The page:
Primeval BreathNext, Doniger's translation asks: "What stirred?" None of the previous translations chose that word, or anything like it. The stirring starts later in the hymn, when the One is awakened.
In a footnote, Doniger explains that the Indian verb she has translated as stirred is often used for the motion of breath. And she adds: "The verse implies that the action precedes the actor."
That's an intriguing possibility — a breath in the primordial chaos preceding the breather. Life as a force of its own, only later taking seat in some kind of being — the One being mentioned in the second verse. It's somewhat akin to the breath (spirit) of God moving above the primordial sea of Genesis I in the Bible.
Still, I find it unlikely, since none of the other translators give any inkling of such a possibility. Also, the One introduced in the second verse seems to be present from the start in that original void, or its birth would be mentioned.
That One SomethingThe original deity of Rig Veda 10:129 is simply called the One and little more is said about it. It's what Aristotle would call the first cause, the will that sets the creation into motion.
Contrary to previous translations, Wendy Doniger doesn't use an upper case initial for the One. That might be a democratic streak of hers. She writes "that one". Her reason for using "that" instead of "the" is unclear. H. H. Wilson is doing the same in his translation, R. W. H. Griffith calls it "That One Thing" and Max Müller says "the only One."
What they seem to suggest with their choices is that the One is impersonal — more of a thing or a power, than a conscious being. Later in the hymn, when the One is awakened, may also be the moment when it reaches consciousness and becomes somebody instead of something.
Indeed, the hymn describes the One as utterly passive, no more than one ingredient in the primordial chaos. Still, it was the only thing actually present in that primary stage. So, there was something — be it just a potential later to manifest itself. But it was there, breathing.
Indra. Gilt copper sculpture from Nepal, 15th century.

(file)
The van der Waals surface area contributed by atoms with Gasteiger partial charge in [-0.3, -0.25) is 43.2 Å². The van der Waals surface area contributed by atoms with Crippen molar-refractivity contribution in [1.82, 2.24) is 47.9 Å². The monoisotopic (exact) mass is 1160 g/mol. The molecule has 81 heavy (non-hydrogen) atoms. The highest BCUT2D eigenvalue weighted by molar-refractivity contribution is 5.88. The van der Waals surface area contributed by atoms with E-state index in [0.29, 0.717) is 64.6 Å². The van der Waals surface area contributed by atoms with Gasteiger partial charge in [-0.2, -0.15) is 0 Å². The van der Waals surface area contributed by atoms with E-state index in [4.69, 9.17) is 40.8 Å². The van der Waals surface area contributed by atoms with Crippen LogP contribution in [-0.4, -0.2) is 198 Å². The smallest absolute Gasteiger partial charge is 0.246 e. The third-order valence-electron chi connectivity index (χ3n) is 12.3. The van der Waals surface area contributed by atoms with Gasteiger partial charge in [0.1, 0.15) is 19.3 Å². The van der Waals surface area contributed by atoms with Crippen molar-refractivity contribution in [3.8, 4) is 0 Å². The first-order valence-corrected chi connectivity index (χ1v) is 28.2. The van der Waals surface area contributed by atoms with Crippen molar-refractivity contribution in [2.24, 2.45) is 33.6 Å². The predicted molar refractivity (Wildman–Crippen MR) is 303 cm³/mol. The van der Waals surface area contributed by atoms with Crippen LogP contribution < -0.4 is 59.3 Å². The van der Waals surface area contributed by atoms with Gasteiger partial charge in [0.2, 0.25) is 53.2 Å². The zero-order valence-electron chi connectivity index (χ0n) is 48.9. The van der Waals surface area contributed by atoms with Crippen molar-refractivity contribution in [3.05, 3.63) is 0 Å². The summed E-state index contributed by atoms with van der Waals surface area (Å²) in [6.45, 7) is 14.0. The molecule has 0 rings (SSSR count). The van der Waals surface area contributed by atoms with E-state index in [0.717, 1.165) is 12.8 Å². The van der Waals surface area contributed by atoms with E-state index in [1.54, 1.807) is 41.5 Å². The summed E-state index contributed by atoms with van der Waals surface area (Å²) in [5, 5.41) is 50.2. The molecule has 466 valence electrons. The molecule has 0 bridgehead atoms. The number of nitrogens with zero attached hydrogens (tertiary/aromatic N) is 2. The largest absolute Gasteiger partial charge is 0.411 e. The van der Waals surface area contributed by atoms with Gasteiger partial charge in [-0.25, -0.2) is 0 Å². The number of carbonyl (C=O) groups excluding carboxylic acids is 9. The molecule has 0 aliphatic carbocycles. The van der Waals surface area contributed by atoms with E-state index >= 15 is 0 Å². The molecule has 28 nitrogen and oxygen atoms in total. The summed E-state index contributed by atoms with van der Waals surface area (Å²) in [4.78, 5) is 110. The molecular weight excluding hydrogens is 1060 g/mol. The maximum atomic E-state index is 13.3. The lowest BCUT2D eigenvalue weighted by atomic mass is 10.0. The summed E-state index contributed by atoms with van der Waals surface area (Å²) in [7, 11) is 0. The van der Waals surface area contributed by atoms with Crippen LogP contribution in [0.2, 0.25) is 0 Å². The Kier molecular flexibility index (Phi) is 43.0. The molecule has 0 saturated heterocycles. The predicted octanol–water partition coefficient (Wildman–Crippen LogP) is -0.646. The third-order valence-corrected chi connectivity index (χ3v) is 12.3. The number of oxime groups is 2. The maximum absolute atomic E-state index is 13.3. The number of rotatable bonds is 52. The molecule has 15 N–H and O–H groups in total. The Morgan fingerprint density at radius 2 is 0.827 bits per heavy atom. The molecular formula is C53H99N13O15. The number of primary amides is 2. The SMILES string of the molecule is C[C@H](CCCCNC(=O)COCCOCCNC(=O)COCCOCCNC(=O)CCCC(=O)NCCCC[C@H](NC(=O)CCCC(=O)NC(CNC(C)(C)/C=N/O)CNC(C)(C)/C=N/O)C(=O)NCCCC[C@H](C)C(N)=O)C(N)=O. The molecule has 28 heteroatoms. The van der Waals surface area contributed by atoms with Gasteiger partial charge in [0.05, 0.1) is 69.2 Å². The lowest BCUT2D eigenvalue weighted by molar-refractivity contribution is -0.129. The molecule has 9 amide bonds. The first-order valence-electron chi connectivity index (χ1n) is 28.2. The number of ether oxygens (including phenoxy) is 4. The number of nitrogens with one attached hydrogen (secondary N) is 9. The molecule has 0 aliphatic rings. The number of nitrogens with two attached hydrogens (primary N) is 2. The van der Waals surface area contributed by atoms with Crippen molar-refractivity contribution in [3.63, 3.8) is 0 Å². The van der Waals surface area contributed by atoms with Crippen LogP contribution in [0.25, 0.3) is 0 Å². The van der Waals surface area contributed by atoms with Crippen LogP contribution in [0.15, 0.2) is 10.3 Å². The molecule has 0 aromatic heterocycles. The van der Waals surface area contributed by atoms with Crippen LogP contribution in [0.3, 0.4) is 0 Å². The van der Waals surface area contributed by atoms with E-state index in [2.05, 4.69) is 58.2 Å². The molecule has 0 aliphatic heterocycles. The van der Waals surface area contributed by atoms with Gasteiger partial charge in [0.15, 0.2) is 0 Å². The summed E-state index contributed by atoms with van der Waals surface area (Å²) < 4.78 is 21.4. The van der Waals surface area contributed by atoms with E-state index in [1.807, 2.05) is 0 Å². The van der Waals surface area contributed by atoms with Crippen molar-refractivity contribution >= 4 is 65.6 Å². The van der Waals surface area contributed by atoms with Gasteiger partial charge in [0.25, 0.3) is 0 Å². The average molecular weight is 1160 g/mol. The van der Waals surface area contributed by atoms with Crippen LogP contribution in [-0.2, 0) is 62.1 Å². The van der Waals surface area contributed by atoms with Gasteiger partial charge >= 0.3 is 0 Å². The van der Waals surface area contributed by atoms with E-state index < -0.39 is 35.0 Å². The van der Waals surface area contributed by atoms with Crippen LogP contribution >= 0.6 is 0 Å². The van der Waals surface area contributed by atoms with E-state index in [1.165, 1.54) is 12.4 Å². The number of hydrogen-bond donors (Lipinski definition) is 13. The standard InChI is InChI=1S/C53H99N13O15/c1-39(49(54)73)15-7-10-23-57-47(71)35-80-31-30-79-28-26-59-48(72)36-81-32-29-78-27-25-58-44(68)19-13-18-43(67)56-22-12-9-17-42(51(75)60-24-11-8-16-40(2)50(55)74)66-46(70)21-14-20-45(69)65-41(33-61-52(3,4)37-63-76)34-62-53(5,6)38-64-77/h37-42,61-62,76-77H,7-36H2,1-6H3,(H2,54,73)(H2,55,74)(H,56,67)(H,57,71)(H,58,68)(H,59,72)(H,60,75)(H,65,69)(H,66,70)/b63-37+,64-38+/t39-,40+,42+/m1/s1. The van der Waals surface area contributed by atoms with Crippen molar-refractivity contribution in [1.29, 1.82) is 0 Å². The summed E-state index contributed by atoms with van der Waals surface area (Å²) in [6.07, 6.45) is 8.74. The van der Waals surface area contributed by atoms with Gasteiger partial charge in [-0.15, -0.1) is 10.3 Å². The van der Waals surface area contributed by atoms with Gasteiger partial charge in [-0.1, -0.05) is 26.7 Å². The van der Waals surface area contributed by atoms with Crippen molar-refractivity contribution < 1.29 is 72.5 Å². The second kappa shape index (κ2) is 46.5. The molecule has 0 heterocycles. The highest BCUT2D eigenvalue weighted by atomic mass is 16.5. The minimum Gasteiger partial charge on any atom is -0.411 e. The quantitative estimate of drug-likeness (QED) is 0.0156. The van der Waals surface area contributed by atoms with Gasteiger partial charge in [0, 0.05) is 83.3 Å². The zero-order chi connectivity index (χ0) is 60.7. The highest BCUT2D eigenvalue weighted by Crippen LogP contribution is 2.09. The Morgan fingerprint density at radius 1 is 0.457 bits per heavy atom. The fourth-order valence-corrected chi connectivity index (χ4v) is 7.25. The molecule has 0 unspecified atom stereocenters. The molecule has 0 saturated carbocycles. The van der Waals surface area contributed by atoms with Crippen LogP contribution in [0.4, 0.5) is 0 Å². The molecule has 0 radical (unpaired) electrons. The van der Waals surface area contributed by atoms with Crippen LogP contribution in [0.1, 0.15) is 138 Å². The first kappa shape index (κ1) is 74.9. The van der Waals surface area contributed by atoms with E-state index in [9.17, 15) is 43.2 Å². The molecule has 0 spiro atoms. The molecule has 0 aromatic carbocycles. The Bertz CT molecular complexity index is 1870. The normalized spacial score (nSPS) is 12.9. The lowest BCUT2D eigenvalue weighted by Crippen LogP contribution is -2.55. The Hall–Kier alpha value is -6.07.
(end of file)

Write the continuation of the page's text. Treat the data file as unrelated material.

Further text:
Doniger says there was nothing "beyond" that One. I don't understand where a beyond would be in this pre-creation utter nothingness. It's an obscure passage causing problems for most translators. Macdonell states something similar with "no other thing than that beyond existed." Müller writes "there nothing since has been", which makes little sense. Wilson says "nothing else whatever" and Griffith the same with "nothing whatsoever".
Basham deviates from the others by making it personal: "there was no other." Well, the One could hardly be anything but alone, or it wouldn't be the One. What the hymn indicates is that this One is the only distinguishable thing in the pre-creation state. What that could be, a kind of something in this nothing not even being nothing, is very hard to say.
Life ForceIn the third verse, Doniger introduces the concept of a "life force". None of her predecessors have used that expression. Müller mentions a germ, Wilson has an empty united world, Griffith speaks of a formless void, Macdonell mentions something becoming and Basham is close to it with "that One which came to be."
All of them seem to be referring to the One as sort of a dormant possibility, but Doniger's choice conflicts with what comes next in the verse — the awakening of the One by heat. Then the heat would more rightly be the life force. She may be thinking of this entity as a life force simply in its role of world creator.
But it does confuse the issues, since the life force in so many traditions is a concept of its own, and not identical with any kind of divine entity. Also in India, where it is called prana. I don't see why she needs to use this expression for what is probably no more than a synonym for the One.
Longing as a TriggerAbout the word for heat, Tapas, Doniger explains in a footnote that it in particular designates the heat from ritual activity and "physical mortification of the body." The latter is strange in this setting. Is there a suffering of the One in this desolate void that ignites it? Some kind of frustration, perhaps?
The perspective is interesting. Many creation myths describe the loneliness of a primary being as the reason for creation. That's also implied by the biblical creation in Genesis II. The extremely ascetic situation of the One in Rig Veda 10:129 would similarly awaken a longing out of it, a longing that could easily be described as a heat.